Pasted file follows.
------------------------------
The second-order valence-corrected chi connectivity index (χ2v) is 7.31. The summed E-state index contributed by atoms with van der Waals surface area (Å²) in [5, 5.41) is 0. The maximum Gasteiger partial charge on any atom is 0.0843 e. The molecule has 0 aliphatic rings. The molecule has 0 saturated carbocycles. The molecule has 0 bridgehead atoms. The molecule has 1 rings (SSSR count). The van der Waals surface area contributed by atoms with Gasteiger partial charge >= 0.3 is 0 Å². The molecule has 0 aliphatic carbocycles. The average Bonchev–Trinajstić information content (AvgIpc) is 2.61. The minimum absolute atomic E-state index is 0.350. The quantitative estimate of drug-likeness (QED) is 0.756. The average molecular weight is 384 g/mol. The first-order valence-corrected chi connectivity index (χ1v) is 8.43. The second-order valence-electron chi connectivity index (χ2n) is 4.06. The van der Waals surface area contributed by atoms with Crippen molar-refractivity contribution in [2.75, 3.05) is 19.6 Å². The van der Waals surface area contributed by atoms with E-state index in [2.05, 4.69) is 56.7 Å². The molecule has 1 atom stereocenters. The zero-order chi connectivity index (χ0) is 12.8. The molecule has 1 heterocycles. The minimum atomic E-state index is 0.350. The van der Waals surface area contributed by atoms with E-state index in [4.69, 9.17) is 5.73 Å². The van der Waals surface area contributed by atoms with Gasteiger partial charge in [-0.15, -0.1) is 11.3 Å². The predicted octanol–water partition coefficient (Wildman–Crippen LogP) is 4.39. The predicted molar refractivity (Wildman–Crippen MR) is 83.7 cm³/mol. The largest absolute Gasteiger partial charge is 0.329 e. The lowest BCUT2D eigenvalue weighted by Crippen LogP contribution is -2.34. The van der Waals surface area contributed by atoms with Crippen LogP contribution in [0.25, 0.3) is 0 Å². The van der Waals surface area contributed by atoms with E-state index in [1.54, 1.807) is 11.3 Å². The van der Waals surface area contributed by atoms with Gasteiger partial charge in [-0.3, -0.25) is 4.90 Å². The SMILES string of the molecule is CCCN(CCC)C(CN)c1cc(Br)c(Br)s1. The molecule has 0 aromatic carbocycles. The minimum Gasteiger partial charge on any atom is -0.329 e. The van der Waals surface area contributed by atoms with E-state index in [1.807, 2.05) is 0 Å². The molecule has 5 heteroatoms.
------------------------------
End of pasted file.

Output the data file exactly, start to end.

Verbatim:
The second-order valence-corrected chi connectivity index (χ2v) is 7.31. The summed E-state index contributed by atoms with van der Waals surface area (Å²) in [5, 5.41) is 0. The maximum Gasteiger partial charge on any atom is 0.0843 e. The molecule has 0 aliphatic rings. The molecule has 0 saturated carbocycles. The molecule has 0 bridgehead atoms. The molecule has 1 rings (SSSR count). The van der Waals surface area contributed by atoms with Gasteiger partial charge >= 0.3 is 0 Å². The molecule has 0 aliphatic carbocycles. The average Bonchev–Trinajstić information content (AvgIpc) is 2.61. The minimum absolute atomic E-state index is 0.350. The quantitative estimate of drug-likeness (QED) is 0.756. The average molecular weight is 384 g/mol. The first-order valence-corrected chi connectivity index (χ1v) is 8.43. The second-order valence-electron chi connectivity index (χ2n) is 4.06. The van der Waals surface area contributed by atoms with Crippen molar-refractivity contribution in [2.75, 3.05) is 19.6 Å². The van der Waals surface area contributed by atoms with E-state index in [2.05, 4.69) is 56.7 Å². The molecule has 1 atom stereocenters. The zero-order chi connectivity index (χ0) is 12.8. The molecule has 1 heterocycles. The minimum atomic E-state index is 0.350. The van der Waals surface area contributed by atoms with E-state index in [4.69, 9.17) is 5.73 Å². The van der Waals surface area contributed by atoms with Gasteiger partial charge in [-0.15, -0.1) is 11.3 Å². The predicted octanol–water partition coefficient (Wildman–Crippen LogP) is 4.39. The predicted molar refractivity (Wildman–Crippen MR) is 83.7 cm³/mol. The largest absolute Gasteiger partial charge is 0.329 e. The lowest BCUT2D eigenvalue weighted by Crippen LogP contribution is -2.34. The van der Waals surface area contributed by atoms with Crippen LogP contribution in [0.25, 0.3) is 0 Å². The van der Waals surface area contributed by atoms with E-state index in [1.54, 1.807) is 11.3 Å². The van der Waals surface area contributed by atoms with Gasteiger partial charge in [-0.3, -0.25) is 4.90 Å². The SMILES string of the molecule is CCCN(CCC)C(CN)c1cc(Br)c(Br)s1. The molecule has 0 aromatic carbocycles. The minimum Gasteiger partial charge on any atom is -0.329 e. The van der Waals surface area contributed by atoms with E-state index in [1.807, 2.05) is 0 Å². The molecule has 5 heteroatoms.